>Pai is dangerous because he likes to play the down-to-earth nerd – loves to quote The Big Lebowski, brags about his “infamous” oversized Reese Peanutbutter Cup novelty mug, and otherwise play dumb – when, in fact, he’s a former lawyer for Verizon, a company that would benefit bigly by the plowing under of net neutrality.

>Three years ago, Oliver explained net neutrality to viewers and how it would choke their choices on the web, urging “my lovely trolls to turn on their cap locks and fly my pretties, fly!”

>They did. And, to its credit, the FCC then took steps to safeguard net neutrality.

>But now, Donald Trump is president, and he wants to roll back net neutrality – though Oliver made a strong case that Trump doesn’t actually know what “net neutrality” even means. Even so, Oliver said, the Trump era seems determined to basically Control-Z everything that happened on Obama’s watch, putting in jeopardy net neutrality and all those turkeys Obama pardoned at Thanksgiving over his eight years in the White House.
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Hindus accused of murdering Muslim over interfaith marriage

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>LUCKNOW, India -- Indian police have detained three members of a Hindu militia for suspected involvement in the killing of a Muslim man who they blamed for helping an interfaith couple elope...
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Obama Political Spying Scandal: Trump Associates Were Not the First Targets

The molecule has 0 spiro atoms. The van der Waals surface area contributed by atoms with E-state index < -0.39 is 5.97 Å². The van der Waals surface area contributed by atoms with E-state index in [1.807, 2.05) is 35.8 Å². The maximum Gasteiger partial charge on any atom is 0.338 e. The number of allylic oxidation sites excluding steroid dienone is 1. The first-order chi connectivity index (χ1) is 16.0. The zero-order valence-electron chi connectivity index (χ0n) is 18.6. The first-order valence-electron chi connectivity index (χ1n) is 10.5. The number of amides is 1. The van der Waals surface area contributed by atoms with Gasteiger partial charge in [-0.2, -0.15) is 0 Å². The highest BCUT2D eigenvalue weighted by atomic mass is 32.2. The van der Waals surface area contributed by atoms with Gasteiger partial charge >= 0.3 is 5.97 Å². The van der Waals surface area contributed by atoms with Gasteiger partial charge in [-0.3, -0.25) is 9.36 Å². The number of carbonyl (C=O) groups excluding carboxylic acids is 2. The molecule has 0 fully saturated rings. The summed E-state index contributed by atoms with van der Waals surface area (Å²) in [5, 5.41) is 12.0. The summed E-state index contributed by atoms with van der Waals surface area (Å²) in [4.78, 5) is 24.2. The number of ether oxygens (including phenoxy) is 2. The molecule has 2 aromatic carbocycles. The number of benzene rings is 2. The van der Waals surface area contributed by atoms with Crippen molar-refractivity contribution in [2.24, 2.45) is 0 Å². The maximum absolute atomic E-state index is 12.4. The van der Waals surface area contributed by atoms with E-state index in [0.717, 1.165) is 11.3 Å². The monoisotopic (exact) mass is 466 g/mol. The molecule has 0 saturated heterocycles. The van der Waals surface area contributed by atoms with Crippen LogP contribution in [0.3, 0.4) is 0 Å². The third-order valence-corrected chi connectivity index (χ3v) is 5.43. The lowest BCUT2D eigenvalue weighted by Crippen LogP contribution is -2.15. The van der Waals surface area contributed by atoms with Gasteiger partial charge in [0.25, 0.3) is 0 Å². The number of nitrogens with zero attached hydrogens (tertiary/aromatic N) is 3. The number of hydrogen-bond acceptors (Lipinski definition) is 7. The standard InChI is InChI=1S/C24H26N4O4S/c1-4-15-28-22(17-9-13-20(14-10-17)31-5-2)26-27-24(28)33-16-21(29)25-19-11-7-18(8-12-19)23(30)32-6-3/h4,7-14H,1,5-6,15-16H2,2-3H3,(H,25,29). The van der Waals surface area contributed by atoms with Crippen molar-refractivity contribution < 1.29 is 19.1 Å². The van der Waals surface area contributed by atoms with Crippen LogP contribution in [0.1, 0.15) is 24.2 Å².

No.142921 ViewReplyOriginalReportDownload thread

In 2011, Dennis Kucinich was still a Democratic congressman from Ohio. But he was not walking in lockstep with President Obama — at least not on Libya. True to his anti-war leanings, Kucinich was a staunch opponent of Obama’s unauthorized war against the Qaddafi regime.

Kucinich’s very public efforts included trying to broker negotiations between the administration and the Qaddafi regime, to whom the White House was turning a deaf ear. It was in that context that he took a call in his Washington office from Saif al-Islam Qaddafi, the ruler’s son and confidant. Four years later, as he recalled in a recent opinion piece, Kucinich learned that the call had been recorded and leaked to the Washington Times.

The former lawmaker believes the monitoring of his communication and the subsequent leak are the work of American intelligence agents.

As we’ve repeatedly noted (see, e.g., here, here, and here), there is no known support for Trump’s narrow claim (made in a series of March 4 tweets). Yet, there is now overwhelming evidence that the Obama administration monitored Trump associates and campaign and transition officials. There were, moreover, leaks of classified information to the media — particularly in the case of Trump’s original national-security adviser, Michael Flynn, whose telephone communications with Russia’s ambassador to the U.S. were unlawfully disclosed to the Washington Post.